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23rd of July 2018

Automotive



Car Compare: 2019 Volkswagen Jetta and 2018 Honda Civic - Motor Trend

Volkswagen’s best-selling sedan against the segment’s best-seller Share this article in: Facebook Twitter Google Plus Email Free Price Quote From a Local Dealer View Special Offers Change Car GO 1. Vehicle Option

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From 158 to 306 hp and across three body styles, the expansive Honda Civic lineup is quite good. With the 2019 Jetta, Volkswagen reenters the compact sedan class hoping to attract buyers who might actually consider something outside Honda and Toyota dealerships. We tested a $23,005 2019 Jetta SE; keep reading to find out how the VW compares to the best-selling and comparison-winning Civic in a few categories.

Read the 2019 Volkswagen Jetta First Test right here.

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We like how the Civic drives. The model that won a Big Test comparison in 2016 was powered by the car’s base engine that’s good for 158 hp. After a year with a loaded Civic Touring powered by a 174-hp 1.5-liter turbo-four, we came away impressed with how the car drove. The same is true with the 2019 Jetta, which is decent to drive and way quicker than you’d expect of a 147-hp car. In Motor Trend testing, the 2019 Jetta SE accelerated from 0 to 60 mph in just 7.6 seconds, right in the middle of a 2016 Civic EX 2.0 hitting 60 in 8.6 seconds and a 2017 Civic Touring 1.5T reaching 60 in 6.8 seconds.

Both cars offer manual transmissions, but as for the automatics most buyers will choose, the Civic uses a smooth-operating CVT and the Jetta goes with an eight-speed automatic.

MPGs—Advantage: Honda Civic

What’s crazy about the Civic 1.5T’s quick 0–60 time is that the Honda accomplishes that while achieving great EPA-rated fuel economy. The 2018 Civic sedan with the base 2.0-liter engine manages 31/40 mpg city/highway. Go with the EX-T, EX-L, or Touring’s 1.5T engine, and those EPA ratings improve to 32/42 mpg. The Jetta’s 1.4-liter turbo-four gets a solid 30/40 mpg—not really a huge difference below the two Civics.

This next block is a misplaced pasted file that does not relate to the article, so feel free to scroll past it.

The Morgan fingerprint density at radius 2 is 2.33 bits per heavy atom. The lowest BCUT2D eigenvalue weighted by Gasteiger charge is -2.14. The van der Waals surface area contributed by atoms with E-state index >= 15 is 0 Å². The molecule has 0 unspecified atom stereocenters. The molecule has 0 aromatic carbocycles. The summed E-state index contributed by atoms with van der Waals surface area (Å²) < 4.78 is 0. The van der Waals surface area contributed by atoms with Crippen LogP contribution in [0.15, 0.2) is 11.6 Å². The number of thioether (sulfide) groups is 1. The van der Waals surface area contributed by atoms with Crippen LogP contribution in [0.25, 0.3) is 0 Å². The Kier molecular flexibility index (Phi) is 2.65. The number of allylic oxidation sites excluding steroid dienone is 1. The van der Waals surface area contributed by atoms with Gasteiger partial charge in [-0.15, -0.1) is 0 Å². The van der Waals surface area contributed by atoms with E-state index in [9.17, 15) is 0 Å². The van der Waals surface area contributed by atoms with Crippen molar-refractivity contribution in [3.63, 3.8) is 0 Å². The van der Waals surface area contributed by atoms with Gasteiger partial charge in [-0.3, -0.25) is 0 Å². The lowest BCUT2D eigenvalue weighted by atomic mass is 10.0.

What puts the Civic ahead here—for those who care about fuel economy—is the existence of the also-affordable 2019 Insight. Based on the Civic, the Insight sedan is expected to get an EPA rating of 55/49 mpg for its two lower trims and 51/45 mpg in Touring form. The car’s starting price of $23,725 is much higher than the Civic or Jetta, but the Insight is decently equipped in EX form at $24,995.

Interior Space—Advantage: You

Compact sedans have grown over the years, and you may be surprised by just how much space they offer. Both the 2019 Jetta and 2018 Civic are spacious inside, offering about 95 cubic feet of passenger volume. Rear-seat legroom in both cars is a healthy 37.4 inches, though taller rear-seat passengers will want to watch their heads in both cars. The Jetta’s trunk can hold 14.1 cubic feet of stuff—a respectably sized space, but the Civic has it beat with 15.1 cubic feet in every trim but the high-end Touring, which holds 14.7 cubic feet.

The Jetta’s front center armrest is admirably deep, and we’re fans of the Civic’s versatile and reconfigurable storage area between the front passengers.

Warranty—Advantage: Volkswagen Jetta